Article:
You write that post-traumatic healing requires deeper reserves than secular psychology can articulate and a theological approach. Why is this?

Because traumatic damage creates woundedness on all levels of our being, we need healing on all levels of our being, including the spiritual. And because healing from sexual violence is not always completed in a single lifetime, it requires a kind of courage for enduring things that are lengthy and difficult. A person must be able to hold on and have hope, even if they don’t see evidence that progress is happening. To talk about the full dynamic of healing, we need a theological approach. We need to be able to talk about courage and eschatological hope.


What is “eschatological hope”?

Hope is the habit of reaching toward a future good, particularly when that good is difficult to obtain. Hope is not merely a good feeling or optimism. It is a well-grounded expectation that something difficult is indeed possible. Christians believe that God can give us the gift of eschatological hope, which is the expectation that God’s creative work will be completed one day, making us whole and healed. We believe that we have already experienced God’s creative, saving action in our lives, but this work is not complete. When we have eschatological hope, we reach for and work toward a future in which all will be healed from the wounds of sexual violence. 

Is this approach to healing available for everyone, even if they’re not practicing a religious faith?

I believe that God’s gifts of healing are given to all people, because God loves everyone God has created. There are certainly equivalent gifts in other religious traditions and other spiritual approaches that I’m not able to describe, because I’m not an expert in those traditions. But certain resources unique to the Christian tradition are great gifts for survivors.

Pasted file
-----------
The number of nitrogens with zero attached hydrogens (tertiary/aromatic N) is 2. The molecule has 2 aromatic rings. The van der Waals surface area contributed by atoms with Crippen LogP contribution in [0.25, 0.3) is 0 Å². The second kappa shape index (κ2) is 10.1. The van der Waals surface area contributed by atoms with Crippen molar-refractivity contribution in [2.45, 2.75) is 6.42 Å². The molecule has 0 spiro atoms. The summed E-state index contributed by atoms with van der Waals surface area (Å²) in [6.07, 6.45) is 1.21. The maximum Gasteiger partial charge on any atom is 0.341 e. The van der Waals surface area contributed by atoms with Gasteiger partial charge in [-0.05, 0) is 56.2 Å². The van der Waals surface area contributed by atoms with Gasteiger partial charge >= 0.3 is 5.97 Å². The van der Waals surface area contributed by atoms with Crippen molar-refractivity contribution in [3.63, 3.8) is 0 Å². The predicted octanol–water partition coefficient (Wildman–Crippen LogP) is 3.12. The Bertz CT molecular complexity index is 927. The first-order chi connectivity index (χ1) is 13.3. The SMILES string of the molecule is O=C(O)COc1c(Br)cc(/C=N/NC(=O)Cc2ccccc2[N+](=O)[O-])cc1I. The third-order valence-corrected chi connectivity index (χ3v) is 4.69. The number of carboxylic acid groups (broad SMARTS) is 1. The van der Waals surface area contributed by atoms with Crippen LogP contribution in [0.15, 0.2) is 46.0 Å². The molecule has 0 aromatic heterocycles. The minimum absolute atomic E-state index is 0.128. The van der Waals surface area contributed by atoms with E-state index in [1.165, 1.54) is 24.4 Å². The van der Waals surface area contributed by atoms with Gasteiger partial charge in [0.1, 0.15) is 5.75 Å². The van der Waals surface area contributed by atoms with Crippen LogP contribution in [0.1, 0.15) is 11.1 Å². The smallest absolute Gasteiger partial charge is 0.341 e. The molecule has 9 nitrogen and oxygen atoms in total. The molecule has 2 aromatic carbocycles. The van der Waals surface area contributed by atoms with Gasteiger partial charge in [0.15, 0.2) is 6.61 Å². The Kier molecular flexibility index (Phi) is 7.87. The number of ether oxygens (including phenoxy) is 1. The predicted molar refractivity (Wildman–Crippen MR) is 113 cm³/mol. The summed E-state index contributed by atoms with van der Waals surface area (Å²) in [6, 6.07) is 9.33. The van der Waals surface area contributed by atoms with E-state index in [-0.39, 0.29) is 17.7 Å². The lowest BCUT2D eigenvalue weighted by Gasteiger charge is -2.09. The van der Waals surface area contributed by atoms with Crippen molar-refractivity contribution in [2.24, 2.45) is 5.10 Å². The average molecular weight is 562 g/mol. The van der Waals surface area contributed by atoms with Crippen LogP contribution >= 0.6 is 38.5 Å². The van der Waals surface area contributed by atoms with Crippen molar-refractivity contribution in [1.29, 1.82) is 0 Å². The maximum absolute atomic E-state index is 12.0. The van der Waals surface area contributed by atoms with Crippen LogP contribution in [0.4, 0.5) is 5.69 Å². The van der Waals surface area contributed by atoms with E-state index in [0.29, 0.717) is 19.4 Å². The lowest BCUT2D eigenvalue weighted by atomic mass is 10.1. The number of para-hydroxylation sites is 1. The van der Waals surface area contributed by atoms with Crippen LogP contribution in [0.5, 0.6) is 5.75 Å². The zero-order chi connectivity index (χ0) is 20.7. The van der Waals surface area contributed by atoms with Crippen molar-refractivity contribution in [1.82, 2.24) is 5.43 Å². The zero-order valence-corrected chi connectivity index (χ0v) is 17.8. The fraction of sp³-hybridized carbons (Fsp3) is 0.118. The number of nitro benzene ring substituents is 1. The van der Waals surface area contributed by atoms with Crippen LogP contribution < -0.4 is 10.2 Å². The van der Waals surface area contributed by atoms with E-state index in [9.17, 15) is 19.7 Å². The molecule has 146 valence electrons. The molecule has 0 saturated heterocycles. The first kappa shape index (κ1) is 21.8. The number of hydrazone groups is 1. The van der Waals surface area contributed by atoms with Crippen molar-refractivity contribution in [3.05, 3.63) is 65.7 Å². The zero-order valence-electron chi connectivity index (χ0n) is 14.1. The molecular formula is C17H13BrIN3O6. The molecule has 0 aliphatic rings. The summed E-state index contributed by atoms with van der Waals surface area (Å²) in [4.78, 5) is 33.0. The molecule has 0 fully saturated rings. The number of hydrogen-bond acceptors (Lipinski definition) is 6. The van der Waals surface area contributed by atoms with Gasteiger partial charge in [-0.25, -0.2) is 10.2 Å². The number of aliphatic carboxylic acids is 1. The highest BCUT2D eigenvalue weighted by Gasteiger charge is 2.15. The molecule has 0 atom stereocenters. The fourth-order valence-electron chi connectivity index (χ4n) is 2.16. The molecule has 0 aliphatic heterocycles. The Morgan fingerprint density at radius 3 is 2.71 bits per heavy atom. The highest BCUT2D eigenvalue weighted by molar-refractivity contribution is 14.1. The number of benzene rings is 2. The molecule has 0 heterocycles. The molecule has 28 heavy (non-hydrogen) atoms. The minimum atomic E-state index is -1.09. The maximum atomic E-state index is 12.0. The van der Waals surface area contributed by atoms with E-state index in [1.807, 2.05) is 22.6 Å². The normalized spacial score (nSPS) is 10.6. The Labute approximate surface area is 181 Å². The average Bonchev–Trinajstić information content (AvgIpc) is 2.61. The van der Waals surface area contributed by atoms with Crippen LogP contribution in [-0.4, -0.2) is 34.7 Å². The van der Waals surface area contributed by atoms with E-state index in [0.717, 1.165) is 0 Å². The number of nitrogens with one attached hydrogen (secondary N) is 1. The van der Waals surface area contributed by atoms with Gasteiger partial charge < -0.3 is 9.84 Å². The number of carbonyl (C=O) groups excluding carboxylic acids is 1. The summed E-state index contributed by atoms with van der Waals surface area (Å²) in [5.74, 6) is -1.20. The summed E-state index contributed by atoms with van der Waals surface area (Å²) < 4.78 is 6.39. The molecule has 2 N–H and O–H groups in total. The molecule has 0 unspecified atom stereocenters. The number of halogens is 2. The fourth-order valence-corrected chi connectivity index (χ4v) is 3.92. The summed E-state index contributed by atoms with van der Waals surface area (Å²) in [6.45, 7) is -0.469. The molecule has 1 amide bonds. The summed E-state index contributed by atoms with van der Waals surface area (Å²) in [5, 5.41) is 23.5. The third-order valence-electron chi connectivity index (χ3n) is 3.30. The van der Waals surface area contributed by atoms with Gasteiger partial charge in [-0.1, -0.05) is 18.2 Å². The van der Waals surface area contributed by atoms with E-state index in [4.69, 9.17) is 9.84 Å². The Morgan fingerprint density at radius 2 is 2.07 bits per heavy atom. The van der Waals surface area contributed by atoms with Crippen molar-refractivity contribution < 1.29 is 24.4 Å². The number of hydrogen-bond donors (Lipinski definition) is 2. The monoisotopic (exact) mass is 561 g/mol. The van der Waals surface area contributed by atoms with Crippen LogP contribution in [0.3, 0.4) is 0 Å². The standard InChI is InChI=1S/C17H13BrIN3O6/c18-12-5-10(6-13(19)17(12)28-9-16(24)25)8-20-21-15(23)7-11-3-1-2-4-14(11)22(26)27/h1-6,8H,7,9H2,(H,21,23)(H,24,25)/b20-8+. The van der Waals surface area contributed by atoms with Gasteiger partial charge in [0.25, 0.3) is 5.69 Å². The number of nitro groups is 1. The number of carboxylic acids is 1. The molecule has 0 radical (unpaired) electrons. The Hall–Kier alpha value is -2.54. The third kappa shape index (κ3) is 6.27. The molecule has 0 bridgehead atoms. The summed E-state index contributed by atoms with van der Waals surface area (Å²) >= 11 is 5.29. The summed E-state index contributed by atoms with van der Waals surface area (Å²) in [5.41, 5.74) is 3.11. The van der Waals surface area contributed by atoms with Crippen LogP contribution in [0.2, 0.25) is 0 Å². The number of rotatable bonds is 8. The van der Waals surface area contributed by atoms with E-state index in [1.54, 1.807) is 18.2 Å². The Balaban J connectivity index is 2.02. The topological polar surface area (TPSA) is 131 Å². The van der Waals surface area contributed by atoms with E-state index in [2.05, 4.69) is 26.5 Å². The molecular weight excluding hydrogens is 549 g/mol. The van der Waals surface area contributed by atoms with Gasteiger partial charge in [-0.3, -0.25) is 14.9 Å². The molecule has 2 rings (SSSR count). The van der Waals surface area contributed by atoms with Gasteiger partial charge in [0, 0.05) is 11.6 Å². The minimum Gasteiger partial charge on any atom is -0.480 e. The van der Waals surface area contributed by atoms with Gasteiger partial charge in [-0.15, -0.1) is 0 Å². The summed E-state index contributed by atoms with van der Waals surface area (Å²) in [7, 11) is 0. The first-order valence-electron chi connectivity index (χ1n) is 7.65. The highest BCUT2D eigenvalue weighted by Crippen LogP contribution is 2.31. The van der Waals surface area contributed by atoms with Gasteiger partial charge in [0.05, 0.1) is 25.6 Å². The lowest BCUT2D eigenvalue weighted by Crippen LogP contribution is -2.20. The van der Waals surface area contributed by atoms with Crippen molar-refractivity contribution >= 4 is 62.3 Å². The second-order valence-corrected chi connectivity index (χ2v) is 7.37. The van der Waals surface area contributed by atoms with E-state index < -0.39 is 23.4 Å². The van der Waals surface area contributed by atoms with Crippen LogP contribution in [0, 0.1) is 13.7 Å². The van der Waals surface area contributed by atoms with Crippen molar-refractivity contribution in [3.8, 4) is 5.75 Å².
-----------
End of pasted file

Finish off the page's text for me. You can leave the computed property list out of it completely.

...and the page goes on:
The language of eschatological hope is one of these gifts, since it helps us talk about how healing, though it outpaces that which we can do on our own, is still possible. The idea that we are created in the image of God is another gift from the Christian tradition, though it has its roots in the Hebrew Bible. Teresa of Ávila talks about God being our friend, and this is also a gift. These resources from the Christian tradition enable us to consider healing in a distinctive way.

You say that trauma, though entirely negative, can still function as a “site of revelation.” What does this mean?

God never wants sexual violence for us. It is never a gift from God to make us better people, to “teach us a lesson,” or to save us from “something worse.” Sexual violence is evil, full stop. However, when we experience suffering, we often experience an implicit “no” rising within us—a feeling of dis-ease, a feeling that life shouldn’t be like this. That feeling of protest can reveal what God does want for us: God wants our wholeness. God wants us to experience respect and care in relationships. God wants our safety.  

What do you hope that readers will take away from your book?

I hope that readers can receive the assurance that God never wants human beings to suffer. God wants our healing—for our bodies, spirits, communities, and institutions. I want readers to come away with the idea that Christian salvation is both incarnational and eschatological. It is incarnational in that it has everything to do with bodies: It is enfleshed and human and conditioned by history and circumstance. But it is also, by virtue of God’s full embrace of human life in Jesus Christ, infused with the Spirit. And our salvation is eschatological because it is still partial and incomplete and requires future transformation. Our experiences of evil and suffering are not the final word. 

This article also appears in the January 2024 issue of U.S. Catholic (Vol. 89, No. 1, pages 26-29). Click here to subscribe to the magazine.